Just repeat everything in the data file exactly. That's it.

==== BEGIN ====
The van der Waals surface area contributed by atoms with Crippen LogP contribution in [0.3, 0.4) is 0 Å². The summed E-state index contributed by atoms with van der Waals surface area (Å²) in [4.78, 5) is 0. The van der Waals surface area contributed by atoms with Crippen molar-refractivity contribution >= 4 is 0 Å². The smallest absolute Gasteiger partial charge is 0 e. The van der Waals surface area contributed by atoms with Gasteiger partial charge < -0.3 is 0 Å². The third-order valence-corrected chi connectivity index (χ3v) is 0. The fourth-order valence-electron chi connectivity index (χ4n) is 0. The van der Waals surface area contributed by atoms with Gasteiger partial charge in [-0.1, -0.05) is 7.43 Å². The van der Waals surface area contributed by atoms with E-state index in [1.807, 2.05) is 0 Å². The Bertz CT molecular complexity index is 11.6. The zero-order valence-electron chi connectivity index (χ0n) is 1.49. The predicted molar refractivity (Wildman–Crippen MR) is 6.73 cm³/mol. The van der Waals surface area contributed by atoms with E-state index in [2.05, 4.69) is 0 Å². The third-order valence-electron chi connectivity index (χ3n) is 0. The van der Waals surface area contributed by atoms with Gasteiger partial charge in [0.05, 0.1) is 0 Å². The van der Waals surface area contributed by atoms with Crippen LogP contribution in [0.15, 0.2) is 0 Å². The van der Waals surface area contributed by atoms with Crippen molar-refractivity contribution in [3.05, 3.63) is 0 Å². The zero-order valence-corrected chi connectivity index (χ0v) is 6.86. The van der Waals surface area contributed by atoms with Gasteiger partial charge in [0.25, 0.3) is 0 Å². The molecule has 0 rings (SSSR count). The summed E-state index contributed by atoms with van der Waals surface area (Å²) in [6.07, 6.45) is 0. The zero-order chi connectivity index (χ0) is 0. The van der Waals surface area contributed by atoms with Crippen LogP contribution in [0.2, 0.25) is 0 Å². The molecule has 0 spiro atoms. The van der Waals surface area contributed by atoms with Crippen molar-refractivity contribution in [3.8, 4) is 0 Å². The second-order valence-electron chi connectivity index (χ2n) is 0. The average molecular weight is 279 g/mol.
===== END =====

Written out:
The van der Waals surface area contributed by atoms with Crippen LogP contribution in [0.3, 0.4) is 0 Å². The summed E-state index contributed by atoms with van der Waals surface area (Å²) in [4.78, 5) is 0. The van der Waals surface area contributed by atoms with Crippen molar-refractivity contribution >= 4 is 0 Å². The smallest absolute Gasteiger partial charge is 0 e. The van der Waals surface area contributed by atoms with Gasteiger partial charge < -0.3 is 0 Å². The third-order valence-corrected chi connectivity index (χ3v) is 0. The fourth-order valence-electron chi connectivity index (χ4n) is 0. The van der Waals surface area contributed by atoms with Gasteiger partial charge in [-0.1, -0.05) is 7.43 Å². The van der Waals surface area contributed by atoms with E-state index in [1.807, 2.05) is 0 Å². The Bertz CT molecular complexity index is 11.6. The zero-order valence-electron chi connectivity index (χ0n) is 1.49. The predicted molar refractivity (Wildman–Crippen MR) is 6.73 cm³/mol. The van der Waals surface area contributed by atoms with E-state index in [2.05, 4.69) is 0 Å². The third-order valence-electron chi connectivity index (χ3n) is 0. The van der Waals surface area contributed by atoms with Gasteiger partial charge in [0.05, 0.1) is 0 Å². The van der Waals surface area contributed by atoms with Crippen LogP contribution in [0.15, 0.2) is 0 Å². The van der Waals surface area contributed by atoms with Crippen molar-refractivity contribution in [3.05, 3.63) is 0 Å². The zero-order valence-corrected chi connectivity index (χ0v) is 6.86. The van der Waals surface area contributed by atoms with Gasteiger partial charge in [0.25, 0.3) is 0 Å². The molecule has 0 rings (SSSR count). The summed E-state index contributed by atoms with van der Waals surface area (Å²) in [6.07, 6.45) is 0. The zero-order chi connectivity index (χ0) is 0. The van der Waals surface area contributed by atoms with Crippen LogP contribution in [0.2, 0.25) is 0 Å². The molecule has 0 spiro atoms. The van der Waals surface area contributed by atoms with Crippen molar-refractivity contribution in [3.8, 4) is 0 Å². The second-order valence-electron chi connectivity index (χ2n) is 0. The average molecular weight is 279 g/mol.